Table 1. Five different orthologs of potential mRNA targets found in Pinus taeda (loblolly pine) expressed sequence tags (ESTs)1
Name of miRNA
Annotation potential target
Contig # LP EST database (TIGR)
Target sequences (5′→3′)
Mismatch b/w miRNA and target (nt)
Polymorphisms at target site b/w AT and LP (nt)
Accession # AT target genes (GenBank)
Potential microRNA (miRNA)-regulated loblolly pine (LP) mRNAs were searched using known Arabidopsis (AT) mRNA targets with sequences complementary to miRNAs. Annotated contigs were retrieved from the DFCI database (http://compbio.dfci.harvard.edu/tgi/cgi-bin/tgi/gimain.pl?gudb=pine) and compared with the sequences of miRNAs and target sites. Mismatches between Arabidopsis miRNAs and P. taeda target genes were counted and recorded as shown in lower case in the target sequences. Polymorphic bases were also identified at target sites between AT and LP, and accession numbers for the AT target genes, which were used for the search, were indicated.b/w, between; nt, nucleotide.
For each potential mRNA target, three sets of primers were designed to amplify three different regions: a 5′ region, a middle region and a 3′ region (Supplementary material Table S2). The middle region includes the target site. Primers for RA-PCR were designed using the beacon designer software (Bio-Rad) to produce fragments that would be amplified at similar rates by quantitative RT-PCR. The same protocols described above for the PAP-mediated quantitative RT-PCR of miRNA were used for RA-PCR.
The quantities of the three different regions, relative to the cDNA of the reference gene 18S rRNA, were calculated using the formula described above for miRNAs. The relative amount of DNA from each region was quantified according to the formula , where ΔΔCT = (CT sample − CT reference gene) − (CT calibrator − CT reference gene) and sample represents a particular region. The sample produced using the primers for the 3′ region at stage 4 of ZE or FG was selected as the calibrator.
Tissue-specific detection of miRNAs in P. taeda
Based on the results of Axtell & Bartel (2005), we screened RNA from several loblolly pine tissues using oligonucleotides complementary to the sequence of Arabidopsis miR166 and miR167. Small RNA hybridizing with the miR167 probe was clearly observed in needles, GS and FG (pooled stages 1–9.12) but was not detected in SEs from LSC at stages 1–3 (Fig. 2b). The miR166 probe detected a small pine RNA in SEs, but not in RNA isolated from needles (Fig. 2a). We were unable to examine ZEs for these miRNAs or to expand studies to FGs for miR166 because the quantities of tissues (harvested annually) were insufficient for these techniques. The sizes of the small pine RNAs are consistent with those expected for miRNA species and suggest expression of miRNAs in SE and FG tissues. The presence or absence of these putative miRNAs in different tissues also suggests that they are differentially expressed in the pine tissues examined.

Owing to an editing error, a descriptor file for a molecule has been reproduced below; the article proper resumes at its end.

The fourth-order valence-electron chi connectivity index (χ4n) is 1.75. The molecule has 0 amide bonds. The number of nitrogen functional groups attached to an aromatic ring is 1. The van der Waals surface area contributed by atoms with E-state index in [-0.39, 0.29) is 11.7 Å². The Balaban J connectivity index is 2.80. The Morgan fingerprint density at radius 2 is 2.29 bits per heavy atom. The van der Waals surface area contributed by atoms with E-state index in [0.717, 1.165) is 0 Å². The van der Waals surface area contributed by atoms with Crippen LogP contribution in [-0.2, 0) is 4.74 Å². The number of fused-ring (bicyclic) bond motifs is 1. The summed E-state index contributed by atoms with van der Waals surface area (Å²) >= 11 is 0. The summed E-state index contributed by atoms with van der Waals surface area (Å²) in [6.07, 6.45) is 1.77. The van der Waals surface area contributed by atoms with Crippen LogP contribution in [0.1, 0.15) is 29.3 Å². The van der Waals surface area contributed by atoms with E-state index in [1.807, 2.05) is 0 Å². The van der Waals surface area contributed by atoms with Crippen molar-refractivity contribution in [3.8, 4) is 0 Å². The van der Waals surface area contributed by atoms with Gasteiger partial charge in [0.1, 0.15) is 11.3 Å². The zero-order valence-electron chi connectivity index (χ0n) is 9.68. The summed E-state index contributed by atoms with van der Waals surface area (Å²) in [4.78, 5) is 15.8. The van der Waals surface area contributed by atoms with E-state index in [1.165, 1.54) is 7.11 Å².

Poly(A) polymerase-mediated miRNA detection
The PAP-mediated RT-PCR method was initially employed to quantify the two putative miRNAs detected by northern analyses as well as several other miRNAs in FG tissue from developmental stage 9.2. Figure 3(a) shows the results for miR166, miR167, miR172, miR159 and miR171 monitored in a semiquantitative manner. Samples were removed every five cycles following the 15th PCR cycle. All PCR reactions yielded a single band migrating between 70–100 bp. The quantity of PCR product, as judged by the intensity of bands in Fig. 3(a), suggests that different amounts of each of these pine miRNAs were present in the tissue examined.
Some of the products for miR166 and miR167 were cloned and sequenced. The results verified the expected structure and sequence of the PCR products, including the Pta-miR166 and Pta-miR167 sequences as well as a poly(A) tail with an anchor priming sequence (data not shown). Partial miRNA priming confirmed that the amplified PCR product was derived from pine miRNAs. Sequencing showed that the last 6 and 10 nucleotides of Pta-miR166 and Pta-miR167 are the same as in Arabidopsis miR166a and miR167d, respectively (data not shown, T. J. Oh et al., unpublished). The sequence for Pta-miR167 was not included in the report of Lu et al. (2007). Partial miRNA priming is useful for identifying the presence and partial sequence of a miRNA.
Figure 3(a) shows a PAP-mediated sqRT-PCR analysis of five miRNAs present in stage 9.2 FG from tree 7–56 (2003). Figure 3(b) shows the results from a PAP-mediated qRT-PCR analysis of the same five pine miRNAs found in stages 9.1 and 9.2 FG of the same tree. The relative amounts of the different miRNAs measured in Fig. 3(b) generally followed the hierarchy exhibited in the semiquantitative data in Fig. 3(a). In addition, Fig. 3(b) shows that the relative expression levels for these five miRNAs are similar in stages 9.1 and 9.2 FGs. Figure 3(c) shows the results from a second loblolly pine genotype, S4PT6 (2007), using the same approach as used for Fig. 3(b). The different miRNAs show similar patterns of relative abundance in FG tissues from both trees. We note, however, that expression levels of Pta-miR166 and Pta-miR167 are dramatically reduced for S4PT6 and the amount of miR171 is now lower than miR159.